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Anybody on here who remembers me probably knows I have a thing for American cars. But my sympathy doesn't extend to a bailout. GM is finally brining some more appealing cars to market, but they have to find a way to fend off the unions which are sucking them dry. With labour costing them somehting like $74/hour including legacy costs, GM (as well as Ford) has been selling economy cars at a loss for a long, long time. Now with 35mpg CAFE standards coming up, GM will have to rely even more heavily on economy cars. They need to figure out how to straighten the mess out, and do it with the UAW.

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When that happens, Ford and GM seeing some of their suppliers going under, wouldn't they then seek to purchase these parts from surviving suppliers? Wouldn't those suppliers see business pick up as a result, even to the point that they hire former employees of their defunct competitors? Basic economics holds that if your competitor fails you'll see your own business pick up. For that matter, wouldn't GM and Ford themselves see an increase in business as the consumers who would have purchased Chrysler products now have to look elsewhere?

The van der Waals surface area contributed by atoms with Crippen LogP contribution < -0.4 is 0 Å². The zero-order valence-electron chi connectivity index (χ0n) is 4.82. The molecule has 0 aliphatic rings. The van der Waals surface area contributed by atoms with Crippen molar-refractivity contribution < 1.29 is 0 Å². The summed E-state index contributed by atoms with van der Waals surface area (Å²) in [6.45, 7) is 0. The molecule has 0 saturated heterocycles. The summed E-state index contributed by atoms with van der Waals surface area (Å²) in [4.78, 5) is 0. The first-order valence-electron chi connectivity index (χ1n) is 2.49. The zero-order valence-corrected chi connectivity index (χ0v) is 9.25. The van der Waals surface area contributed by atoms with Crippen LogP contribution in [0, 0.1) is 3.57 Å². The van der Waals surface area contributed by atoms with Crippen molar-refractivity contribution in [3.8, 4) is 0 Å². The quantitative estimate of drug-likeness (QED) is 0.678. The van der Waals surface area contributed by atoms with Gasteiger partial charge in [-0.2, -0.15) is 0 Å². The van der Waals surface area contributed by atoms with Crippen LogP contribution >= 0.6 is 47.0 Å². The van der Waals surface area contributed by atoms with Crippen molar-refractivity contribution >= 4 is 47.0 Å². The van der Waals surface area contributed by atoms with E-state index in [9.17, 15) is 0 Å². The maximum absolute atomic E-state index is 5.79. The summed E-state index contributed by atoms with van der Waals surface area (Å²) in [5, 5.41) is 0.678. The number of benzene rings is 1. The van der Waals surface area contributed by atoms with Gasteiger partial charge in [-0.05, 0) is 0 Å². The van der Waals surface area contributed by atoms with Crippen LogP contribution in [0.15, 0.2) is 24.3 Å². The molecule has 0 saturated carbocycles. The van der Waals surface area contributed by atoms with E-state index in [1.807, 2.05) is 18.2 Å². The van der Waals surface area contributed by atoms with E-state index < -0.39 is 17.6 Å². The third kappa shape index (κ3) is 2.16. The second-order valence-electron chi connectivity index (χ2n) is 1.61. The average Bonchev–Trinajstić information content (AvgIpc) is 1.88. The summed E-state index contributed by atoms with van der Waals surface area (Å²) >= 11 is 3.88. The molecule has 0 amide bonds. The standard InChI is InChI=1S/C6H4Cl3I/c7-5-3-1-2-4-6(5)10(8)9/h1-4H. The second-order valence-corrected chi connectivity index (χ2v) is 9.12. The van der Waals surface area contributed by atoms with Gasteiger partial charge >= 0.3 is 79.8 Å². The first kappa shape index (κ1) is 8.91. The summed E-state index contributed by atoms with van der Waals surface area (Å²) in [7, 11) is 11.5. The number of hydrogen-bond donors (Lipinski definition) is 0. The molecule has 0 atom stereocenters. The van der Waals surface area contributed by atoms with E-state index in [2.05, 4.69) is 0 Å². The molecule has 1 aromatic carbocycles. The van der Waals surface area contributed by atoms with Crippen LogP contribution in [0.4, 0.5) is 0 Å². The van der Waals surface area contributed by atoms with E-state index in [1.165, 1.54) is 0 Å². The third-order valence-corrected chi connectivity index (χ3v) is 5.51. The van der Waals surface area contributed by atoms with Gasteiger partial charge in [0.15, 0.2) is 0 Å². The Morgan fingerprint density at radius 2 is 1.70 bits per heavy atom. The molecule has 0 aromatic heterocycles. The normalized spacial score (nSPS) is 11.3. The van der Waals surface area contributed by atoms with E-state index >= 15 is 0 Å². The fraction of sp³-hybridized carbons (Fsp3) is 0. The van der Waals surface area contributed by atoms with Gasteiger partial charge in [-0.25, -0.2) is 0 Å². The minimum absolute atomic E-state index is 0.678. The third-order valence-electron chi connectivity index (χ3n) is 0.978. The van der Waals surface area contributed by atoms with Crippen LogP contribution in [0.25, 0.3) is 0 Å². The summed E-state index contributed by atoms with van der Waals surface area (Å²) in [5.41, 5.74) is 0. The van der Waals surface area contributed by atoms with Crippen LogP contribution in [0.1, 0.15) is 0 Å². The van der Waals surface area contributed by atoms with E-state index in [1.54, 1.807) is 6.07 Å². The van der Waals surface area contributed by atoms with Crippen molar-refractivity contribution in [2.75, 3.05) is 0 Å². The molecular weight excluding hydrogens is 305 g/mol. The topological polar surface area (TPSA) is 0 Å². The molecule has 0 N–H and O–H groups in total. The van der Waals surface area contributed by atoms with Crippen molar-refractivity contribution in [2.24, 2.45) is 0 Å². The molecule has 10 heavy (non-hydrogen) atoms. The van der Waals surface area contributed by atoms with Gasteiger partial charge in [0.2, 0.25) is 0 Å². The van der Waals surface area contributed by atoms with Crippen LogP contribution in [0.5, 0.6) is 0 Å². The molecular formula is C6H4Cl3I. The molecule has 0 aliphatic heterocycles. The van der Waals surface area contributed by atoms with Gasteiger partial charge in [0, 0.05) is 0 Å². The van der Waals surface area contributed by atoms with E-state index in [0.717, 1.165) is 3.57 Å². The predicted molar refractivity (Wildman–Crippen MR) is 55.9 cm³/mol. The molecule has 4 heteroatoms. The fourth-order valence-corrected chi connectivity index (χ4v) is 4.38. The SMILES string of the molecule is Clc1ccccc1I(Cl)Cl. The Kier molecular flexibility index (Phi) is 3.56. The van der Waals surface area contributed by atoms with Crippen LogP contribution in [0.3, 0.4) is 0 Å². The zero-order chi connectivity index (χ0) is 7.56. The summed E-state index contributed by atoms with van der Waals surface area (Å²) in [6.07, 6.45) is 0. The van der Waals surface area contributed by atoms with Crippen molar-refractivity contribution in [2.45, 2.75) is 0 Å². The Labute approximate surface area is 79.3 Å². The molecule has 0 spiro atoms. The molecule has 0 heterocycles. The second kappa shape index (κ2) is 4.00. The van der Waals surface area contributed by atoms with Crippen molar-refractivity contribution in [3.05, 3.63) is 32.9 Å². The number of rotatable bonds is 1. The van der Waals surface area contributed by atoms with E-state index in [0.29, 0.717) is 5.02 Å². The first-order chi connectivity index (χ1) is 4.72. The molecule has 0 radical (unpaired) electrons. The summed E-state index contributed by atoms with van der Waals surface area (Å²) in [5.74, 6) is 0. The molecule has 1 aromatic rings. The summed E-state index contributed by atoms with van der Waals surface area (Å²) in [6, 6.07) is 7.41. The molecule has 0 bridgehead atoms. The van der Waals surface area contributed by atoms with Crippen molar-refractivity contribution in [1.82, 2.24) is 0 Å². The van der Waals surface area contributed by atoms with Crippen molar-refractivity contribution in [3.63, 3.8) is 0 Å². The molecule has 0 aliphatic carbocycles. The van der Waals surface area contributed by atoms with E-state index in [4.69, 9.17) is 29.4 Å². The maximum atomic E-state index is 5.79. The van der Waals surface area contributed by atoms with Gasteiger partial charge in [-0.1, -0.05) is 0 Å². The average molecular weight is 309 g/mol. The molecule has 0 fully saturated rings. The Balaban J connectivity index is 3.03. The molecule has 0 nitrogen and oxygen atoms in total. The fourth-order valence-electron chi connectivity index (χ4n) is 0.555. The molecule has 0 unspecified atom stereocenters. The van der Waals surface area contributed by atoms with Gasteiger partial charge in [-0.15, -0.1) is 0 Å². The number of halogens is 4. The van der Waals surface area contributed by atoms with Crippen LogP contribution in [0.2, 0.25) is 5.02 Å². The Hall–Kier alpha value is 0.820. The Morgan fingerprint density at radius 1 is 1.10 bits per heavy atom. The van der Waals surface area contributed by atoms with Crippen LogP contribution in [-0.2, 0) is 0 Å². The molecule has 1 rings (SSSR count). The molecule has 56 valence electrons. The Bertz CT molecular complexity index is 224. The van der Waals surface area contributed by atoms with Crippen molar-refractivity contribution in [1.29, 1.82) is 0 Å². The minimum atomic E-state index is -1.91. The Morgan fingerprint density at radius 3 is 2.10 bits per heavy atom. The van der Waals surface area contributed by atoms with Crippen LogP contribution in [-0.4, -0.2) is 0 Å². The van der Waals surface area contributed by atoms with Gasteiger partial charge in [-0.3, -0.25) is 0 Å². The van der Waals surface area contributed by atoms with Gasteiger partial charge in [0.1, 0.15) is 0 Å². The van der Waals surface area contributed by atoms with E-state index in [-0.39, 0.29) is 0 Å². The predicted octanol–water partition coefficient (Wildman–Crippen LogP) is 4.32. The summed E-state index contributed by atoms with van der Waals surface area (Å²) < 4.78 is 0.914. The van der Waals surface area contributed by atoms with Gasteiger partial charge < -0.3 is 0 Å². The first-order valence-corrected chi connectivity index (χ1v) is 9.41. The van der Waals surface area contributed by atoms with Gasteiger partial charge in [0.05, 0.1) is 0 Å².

People act like the failure of even one of the big 3 failing would be a fatal blow to the economy, but I just don't see it. What we are seeing is economic Darwinism at work. Strong companies survive; weak ones don't. However, as long as there is demand for an industry's product, the chance of a complete collapse of the industry is near zero.

The worst-case scenario is that the big 3 all go out of business. There are no more "American" cars. There will still be an auto industry in this country as foreign makers fill the void, employing American workers in plants in this country building foreign marques out of parts from suppliers both foreign and domestic, and selling them at dealerships across America. The fact that the corporate headquarters are in Tokyo or Frankfurt instead of Detroit makes little difference except to the fat cats at the top.

I drive a Chrysler, while my significant other drives a Hyundai. Both are made of parts manufactured all over the world. The Chrysler was assembled in Mexico, while the Hyundai was built in Alabama. Which is the "American" car?

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The Big 3 absolutely need to be given a federal loan.